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Oxford Playhouse      

4.0Reviewer's rating

Spike is an extremely entertaining biographical dramatic comedy about the life of Spike Milligan during his “Goons” period at the BBC. It includes as characters, therefore, Harry Secombe, Peter Sellers, Milligan’s first wife, June, and other historic characters as background support. It is very worth seeing.

Following the BBC Reithian practice, I felt by the end that the play had given me interesting information, educated me about an historically influential development of post-World War II comedy in Britain, and entertained me thoroughly. The writers Ian Hislop and Nick Newman know the history of the Goons fully and manage to convey their story with the tropes and jokes of the Goon Show itself.

In its staging by Paul Hart and in its design by Katie Lias, this show also portrays the working practices of radio shows in the 1950s, including hilarious material about sound effects. The presentation of Milligan’s innovative and sometimes manically vibrant yet gloomy mentality and how his scripts spooked some of the managers at the BBC, the play comments on the self-censoring, politically fearful, and sometimes cowardly attitudes at the BBC both then and now.

Some characters are missing: one of the founding members of the Goons, Michael Bentine, for example. But everyone who was involved with the shows at the beginning gets a name check and you can, from this play alone, piece together quite a lot of the history not just of the show and its cast but something of the revolutionary mentality of the comic fraternity of that era. The developments out of the Goon Show led to Monty Python, Fawlty Towers, and of course, Spitting Image, written by Ian Hislop and Nick Newman. These two playwrights are past masters of contemporary satire using knowledge of the past, as in their plays Wipers Times and Trial by Laughter to comment on our lives today.

Paul Hart has found just the right tone of voice in his staging. He deals powerfully and sensitively with Milligan’s WWII experiences, with Milligan’s shock and breakdowns, and with his resulting difficulties with relationships as well as his own problematic creativity. The script also deals forcefully with the rivalries and jealousies of some of the characters filling in details. Simple theatrical gestures fire the imagination of the audience.

There’s a lot of laughter, but there’s also the portrayal of the pain and suffering behind the clown’s job and the fright that good comedy can give to more conventional thinkers. Hart conjures the influence of the Goon show itself and also relates to the fashion for Theatre of the Absurd of that period. By looking closely at history Hislop and Newman are provoking us to think about its echoes today.

Robert Wilfort makes a believable and attractive Spike Milligan both emotionally and physically, embodying both Spike’s mad genius and his mental health problems; Jeremy Lloyd almost sounds like Harry Secombe when he sings and conveys the sense of his being the solid, reliable one, the anchor for the group; and Patrick Warner makes a convincing and at times louche Peter Sellers. The whole cast deserves praise, and there is a delightful satiric playfulness that weaves in and out of the show, including the lessons by Margaret Cabourn-Smith on how to create sound effects and the three critics who appear to tell you what they are thinking about Spike Milligan and the Goon Show.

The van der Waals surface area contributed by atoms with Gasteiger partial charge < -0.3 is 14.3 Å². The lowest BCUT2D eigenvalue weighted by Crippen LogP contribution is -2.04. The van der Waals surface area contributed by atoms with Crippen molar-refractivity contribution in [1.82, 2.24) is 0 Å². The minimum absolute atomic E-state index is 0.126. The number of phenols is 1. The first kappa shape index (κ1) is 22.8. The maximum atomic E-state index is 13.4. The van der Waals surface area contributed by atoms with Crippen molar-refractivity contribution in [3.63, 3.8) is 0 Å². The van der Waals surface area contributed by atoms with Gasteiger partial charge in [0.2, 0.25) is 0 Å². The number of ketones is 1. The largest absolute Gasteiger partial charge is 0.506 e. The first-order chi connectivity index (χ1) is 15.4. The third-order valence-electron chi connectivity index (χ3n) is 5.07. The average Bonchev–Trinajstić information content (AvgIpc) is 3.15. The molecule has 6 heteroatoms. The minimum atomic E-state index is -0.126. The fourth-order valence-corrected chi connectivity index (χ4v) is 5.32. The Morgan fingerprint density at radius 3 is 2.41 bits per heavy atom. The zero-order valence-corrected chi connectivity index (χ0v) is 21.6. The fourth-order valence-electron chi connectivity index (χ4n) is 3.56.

This play is excellently executed and can be seen simply for the story it tells and the fine moments of comedy, but it’s also an important commentary on an historically and culturally significant moment in the British entertainment industry and the early developments of a style that’s still influential today.

  • Drama
  • Written by Ian Hislop and Nick Newman
  • Directed by Paul Hart
  • Produced by Karl Sydow, Trademark Films ad PW Productions
  • Design by Katie Lias
  • Music Tayo Akinbode
  • Cast includes: Robert Wilfort, Jeremy Lloyd, Patrick Warner, Margaret Cabourn-Smith, Sam Ducane, Peter Dukes, James Mack, Robert Mountford, Ellie Morris
  • Oxford Playhouse      
  • Until 1 October and then touring to Salisbury, Brighton, Aylesbury, Glasgow, Richmond, Blackpool and Cardiff so far. 

About The Author

Reviewer (UK)

Canadian-born Mel Cooper first came to the UK to study English Literature at Oxford University and stayed. He was captivated by the culture and history of Britain, which he found to be a welcoming and tolerant country. After working in highly illustrated, non-fiction publishing for over a decade, he founded and edited the magazine Opera Now. Since then he has worked as a consultant to the Japanese broadcaster NHK, a broadcaster on British Satellite Broadcasting, a maker of audio shows and arts critic for several airlines, and as one of the team that started Britain’s first commercial classical music radio station, Classic FM, on which he was both a classical music DJ and creator and presenter of shows like Classic America and Authentic Performance. Throughout this period, he also lectured in music and literature in London and Oxford and published short stories in Canada. After working with the Genesis Foundation on helping to fund arts projects, he continues to write, review and lecture on music and literature. His first novel has just been published as an e-book. The title is City of Dreams. It is the first volume of a projected saga called The Dream Bearers. You can find the Kindle version of the book on Amazon.

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